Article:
Christine Hollinden, CPSM, discusses how to set revenue-driven social media goals at All Things Baking.
In order to drive traffic to your bakery, social media needs to be approached as a well-defined business strategy not simply something to do because competitors are doing it, said Christine Hollinden (pictured at podium), CPSM, during a session on social media strategies for bakers at All Things Baking.
"The first and most important thing is: Why social media? Before you even begin, you need to answer this question," Hollinden said. "It sounds simple, but I've found that most business owners can't answer this question."
Determining what social media will do for bakery owners from a business perspective will help them establish obtainable, revenue-driven goals on a realistic timeline. "Social media sites are mostly free, but they're not because your time and your team's time are valuable. Businesses fail to see how much time and effort it takes."
Hollinden noted that it's key to set specific goals, like expanding revenue within specific product lines or reaching a new target market. Operators also can set secondary goals in the process, such as increasing certain market segments. Above all, the goals must be measurable and time-oriented. "Just getting more likes on Facebook doesn't count," Hollinden said.
The next steps are to clarify and segment the bakery's target audience. One trick she shared in getting started was to create personas, or bios of individuals who represent the target audience.
"We give that person a name, photo, age, income range, hobbies," Hollinden said. "Personas put you in the head of your target audience. They tell you how to communicate with that segment, so now you know what she's looking for and how to give that to her."
Next in the process is channel selection. Whether it's Facebook, Twitter, Pinterest, LinkedIn or YouTube, each channel's user base contains certain specifics that can help the bakery owner determine if that's the right channel to use. "Look at the statistics," Hollinden said. "Go into the About us section of the sites because every channel has specifics like the average age, income and education of their users. Get those stats and compare them to your target audience."
Case study in social media
Hollinden used Dessert Gallery, Houston, as a case study to highlight how these steps work in a real bakery. Owner Sara Brook outlined the challenges she faced in creating a two-month-long social media strategy around the launch of two new product lines: gelato and decorated cakes. Because Brook's target audience is overwhelmingly educated females in administrative jobs, she chose Facebook, Twitter and LinkedIn to promote her new product lines.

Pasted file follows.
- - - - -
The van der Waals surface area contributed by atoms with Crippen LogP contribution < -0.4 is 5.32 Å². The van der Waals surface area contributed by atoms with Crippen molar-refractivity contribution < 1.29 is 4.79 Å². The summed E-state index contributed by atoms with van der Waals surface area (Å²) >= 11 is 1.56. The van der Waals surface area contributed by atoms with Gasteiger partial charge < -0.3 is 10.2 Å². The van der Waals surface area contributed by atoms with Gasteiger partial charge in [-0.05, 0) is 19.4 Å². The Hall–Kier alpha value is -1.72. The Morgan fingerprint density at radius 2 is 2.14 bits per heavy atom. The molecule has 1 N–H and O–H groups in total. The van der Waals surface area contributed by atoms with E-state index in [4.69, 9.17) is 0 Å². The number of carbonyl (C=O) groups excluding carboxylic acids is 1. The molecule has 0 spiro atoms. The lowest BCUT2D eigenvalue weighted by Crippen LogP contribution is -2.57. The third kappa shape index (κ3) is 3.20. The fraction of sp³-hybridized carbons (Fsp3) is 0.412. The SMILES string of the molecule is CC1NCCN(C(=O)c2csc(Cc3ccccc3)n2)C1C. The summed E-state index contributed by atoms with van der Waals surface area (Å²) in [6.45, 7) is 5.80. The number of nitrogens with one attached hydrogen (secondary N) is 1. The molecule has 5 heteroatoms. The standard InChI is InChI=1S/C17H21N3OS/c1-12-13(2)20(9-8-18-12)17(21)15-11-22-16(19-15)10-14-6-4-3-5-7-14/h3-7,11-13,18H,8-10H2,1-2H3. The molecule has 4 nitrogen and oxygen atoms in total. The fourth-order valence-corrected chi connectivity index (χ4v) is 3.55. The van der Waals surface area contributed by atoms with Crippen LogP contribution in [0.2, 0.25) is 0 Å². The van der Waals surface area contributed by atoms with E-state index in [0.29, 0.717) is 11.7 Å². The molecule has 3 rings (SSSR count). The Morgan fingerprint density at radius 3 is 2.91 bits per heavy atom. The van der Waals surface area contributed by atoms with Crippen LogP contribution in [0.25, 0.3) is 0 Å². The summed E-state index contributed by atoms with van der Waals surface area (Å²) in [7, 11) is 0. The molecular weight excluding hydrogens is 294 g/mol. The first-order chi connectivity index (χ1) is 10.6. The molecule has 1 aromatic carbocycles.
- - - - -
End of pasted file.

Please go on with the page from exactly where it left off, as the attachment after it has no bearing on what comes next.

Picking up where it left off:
"I was surprised by the opportunities LinkedIn presented," Brook said. "But that's where the corporate customer is, so we need to be there."
Next, it's critical to select a tone and voice that represent the bakery and resonate with customers before choosing what to say. "You use a different way of speaking as a way of relating to different groups of people," Hollinden noted.
"This was the hardest thing in the process for me," Brook confessed. "I know how to speak to different groups of people differently, but I had a hard time getting my arms around it for social media."
It's crucial to be conversational with social media and not simply push product on the audience. "There's a sweet spot," Hollinden said. "Talk about things the audience finds interesting, timely and unique to your busness. But avoid selling or constantly pushing. Instead, tell them the history of your bakery or ask a question."
Before getting started, creating a content calendar helps keep bakery owners and employees on task. It helps to start gradually--even posting once per week--and work up. Choosing a day and time that's typically slow at the bakery makes the prospect of posting far less daunting, Holliden said.
Once owners and employees start posting, the sites must be tracked regularly. "Pick a day for pulling down metrics, whether it's fans, likes or whatever you decide to measure. Make sure you bring those back to revenues," Hollinden said. "It's not just about fans; you want to ultimately drive them to buy. It doesn't matter how many fans you have--it's about connections and communicating with the right people."
For Brook, Dessert Gallery's social media efforts (the bakery's only promotions were on Facebook, Twitter and Linked In) generated more than $11,000 in decorated cake sales and more than $3,500 for gelato. Facebook likes increased 10 percent and Twitter followers went up 4 percent. Today, the bakery is getting more into YouTube and Pinterest as well.
"Putting structure around your social media efforts makes them worthwhile," Brook said. "Why spend the time doing it unless you get more business?"
Hollinden added that bakeries should set themselves up for success, even if that means starting small. "If you're just starting, start slowly. Set a schedule and then give youself more time. If you get started fast and then just stop, that defeats the purpose. Have a plan. Start with one product or one channel. And monitor, monitor, monitor! Everything ties back to your business goals."